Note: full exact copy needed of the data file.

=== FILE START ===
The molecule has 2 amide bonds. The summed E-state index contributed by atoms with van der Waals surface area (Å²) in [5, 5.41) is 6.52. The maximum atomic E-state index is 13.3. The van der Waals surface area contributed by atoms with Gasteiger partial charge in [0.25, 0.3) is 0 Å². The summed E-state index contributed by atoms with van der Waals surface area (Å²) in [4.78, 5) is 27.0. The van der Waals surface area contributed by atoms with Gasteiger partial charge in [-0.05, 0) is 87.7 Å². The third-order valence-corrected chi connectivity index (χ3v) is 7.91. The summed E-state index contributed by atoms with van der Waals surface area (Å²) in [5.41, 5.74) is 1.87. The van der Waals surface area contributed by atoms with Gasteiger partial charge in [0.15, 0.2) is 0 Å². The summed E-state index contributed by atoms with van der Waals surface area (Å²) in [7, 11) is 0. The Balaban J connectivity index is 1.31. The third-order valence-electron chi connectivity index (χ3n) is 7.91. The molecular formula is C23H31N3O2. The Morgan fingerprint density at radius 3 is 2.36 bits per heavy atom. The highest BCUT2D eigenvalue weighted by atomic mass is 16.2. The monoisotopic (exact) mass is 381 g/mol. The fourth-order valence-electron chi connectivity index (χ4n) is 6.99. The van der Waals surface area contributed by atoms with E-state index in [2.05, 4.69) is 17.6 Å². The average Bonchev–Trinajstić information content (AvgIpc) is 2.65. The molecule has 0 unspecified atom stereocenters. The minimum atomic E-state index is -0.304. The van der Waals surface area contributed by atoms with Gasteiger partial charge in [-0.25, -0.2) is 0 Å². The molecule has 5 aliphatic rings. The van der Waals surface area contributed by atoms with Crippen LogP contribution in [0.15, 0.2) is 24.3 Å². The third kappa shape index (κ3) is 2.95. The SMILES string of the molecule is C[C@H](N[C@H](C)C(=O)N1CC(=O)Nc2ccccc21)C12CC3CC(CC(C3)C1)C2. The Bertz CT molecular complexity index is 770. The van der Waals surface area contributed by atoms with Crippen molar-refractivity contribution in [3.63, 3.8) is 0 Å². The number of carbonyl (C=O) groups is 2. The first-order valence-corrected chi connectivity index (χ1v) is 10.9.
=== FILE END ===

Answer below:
The molecule has 2 amide bonds. The summed E-state index contributed by atoms with van der Waals surface area (Å²) in [5, 5.41) is 6.52. The maximum atomic E-state index is 13.3. The van der Waals surface area contributed by atoms with Gasteiger partial charge in [0.25, 0.3) is 0 Å². The summed E-state index contributed by atoms with van der Waals surface area (Å²) in [4.78, 5) is 27.0. The van der Waals surface area contributed by atoms with Gasteiger partial charge in [-0.05, 0) is 87.7 Å². The third-order valence-corrected chi connectivity index (χ3v) is 7.91. The summed E-state index contributed by atoms with van der Waals surface area (Å²) in [5.41, 5.74) is 1.87. The van der Waals surface area contributed by atoms with Gasteiger partial charge in [0.15, 0.2) is 0 Å². The summed E-state index contributed by atoms with van der Waals surface area (Å²) in [7, 11) is 0. The Balaban J connectivity index is 1.31. The third-order valence-electron chi connectivity index (χ3n) is 7.91. The molecular formula is C23H31N3O2. The Morgan fingerprint density at radius 3 is 2.36 bits per heavy atom. The highest BCUT2D eigenvalue weighted by atomic mass is 16.2. The monoisotopic (exact) mass is 381 g/mol. The fourth-order valence-electron chi connectivity index (χ4n) is 6.99. The van der Waals surface area contributed by atoms with E-state index in [2.05, 4.69) is 17.6 Å². The average Bonchev–Trinajstić information content (AvgIpc) is 2.65. The molecule has 0 unspecified atom stereocenters. The minimum atomic E-state index is -0.304. The van der Waals surface area contributed by atoms with Gasteiger partial charge in [-0.25, -0.2) is 0 Å². The molecule has 5 aliphatic rings. The van der Waals surface area contributed by atoms with Crippen LogP contribution in [0.15, 0.2) is 24.3 Å². The third kappa shape index (κ3) is 2.95. The SMILES string of the molecule is C[C@H](N[C@H](C)C(=O)N1CC(=O)Nc2ccccc21)C12CC3CC(CC(C3)C1)C2. The Bertz CT molecular complexity index is 770. The van der Waals surface area contributed by atoms with Crippen molar-refractivity contribution in [3.63, 3.8) is 0 Å². The number of carbonyl (C=O) groups is 2. The first-order valence-corrected chi connectivity index (χ1v) is 10.9.